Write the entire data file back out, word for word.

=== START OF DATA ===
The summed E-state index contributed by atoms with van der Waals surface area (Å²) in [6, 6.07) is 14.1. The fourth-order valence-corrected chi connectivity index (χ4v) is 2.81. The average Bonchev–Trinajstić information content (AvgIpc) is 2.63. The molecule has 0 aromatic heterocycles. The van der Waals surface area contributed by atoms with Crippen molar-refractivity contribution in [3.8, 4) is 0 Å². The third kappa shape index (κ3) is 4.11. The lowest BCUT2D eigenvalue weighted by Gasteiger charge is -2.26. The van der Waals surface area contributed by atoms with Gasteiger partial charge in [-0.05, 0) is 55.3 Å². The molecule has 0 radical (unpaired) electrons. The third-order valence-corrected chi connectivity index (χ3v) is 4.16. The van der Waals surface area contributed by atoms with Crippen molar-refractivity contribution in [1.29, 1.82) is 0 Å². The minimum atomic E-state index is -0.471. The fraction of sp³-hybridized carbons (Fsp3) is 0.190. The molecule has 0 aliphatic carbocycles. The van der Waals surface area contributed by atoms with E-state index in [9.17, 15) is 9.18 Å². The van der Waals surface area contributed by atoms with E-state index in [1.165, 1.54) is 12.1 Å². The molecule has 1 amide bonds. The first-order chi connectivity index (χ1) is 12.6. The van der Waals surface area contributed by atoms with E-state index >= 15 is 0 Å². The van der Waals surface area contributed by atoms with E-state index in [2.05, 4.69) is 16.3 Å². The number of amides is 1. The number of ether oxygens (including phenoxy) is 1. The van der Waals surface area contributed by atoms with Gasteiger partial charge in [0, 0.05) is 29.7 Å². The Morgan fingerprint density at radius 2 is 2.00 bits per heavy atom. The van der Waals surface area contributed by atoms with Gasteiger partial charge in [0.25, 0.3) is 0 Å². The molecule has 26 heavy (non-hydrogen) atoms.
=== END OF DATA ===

The summed E-state index contributed by atoms with van der Waals surface area (Å²) in [6, 6.07) is 14.1. The fourth-order valence-corrected chi connectivity index (χ4v) is 2.81. The average Bonchev–Trinajstić information content (AvgIpc) is 2.63. The molecule has 0 aromatic heterocycles. The van der Waals surface area contributed by atoms with Crippen molar-refractivity contribution in [3.8, 4) is 0 Å². The third kappa shape index (κ3) is 4.11. The lowest BCUT2D eigenvalue weighted by Gasteiger charge is -2.26. The van der Waals surface area contributed by atoms with Gasteiger partial charge in [-0.05, 0) is 55.3 Å². The molecule has 0 radical (unpaired) electrons. The third-order valence-corrected chi connectivity index (χ3v) is 4.16. The van der Waals surface area contributed by atoms with Crippen molar-refractivity contribution in [1.29, 1.82) is 0 Å². The minimum atomic E-state index is -0.471. The fraction of sp³-hybridized carbons (Fsp3) is 0.190. The molecule has 0 aliphatic carbocycles. The van der Waals surface area contributed by atoms with E-state index in [9.17, 15) is 9.18 Å². The van der Waals surface area contributed by atoms with E-state index in [1.165, 1.54) is 12.1 Å². The molecule has 1 amide bonds. The first-order chi connectivity index (χ1) is 12.6. The van der Waals surface area contributed by atoms with E-state index >= 15 is 0 Å². The van der Waals surface area contributed by atoms with E-state index in [2.05, 4.69) is 16.3 Å². The number of amides is 1. The number of ether oxygens (including phenoxy) is 1. The van der Waals surface area contributed by atoms with Gasteiger partial charge in [0, 0.05) is 29.7 Å². The Morgan fingerprint density at radius 2 is 2.00 bits per heavy atom. The van der Waals surface area contributed by atoms with Gasteiger partial charge in [0.25, 0.3) is 0 Å². The molecule has 26 heavy (non-hydrogen) atoms.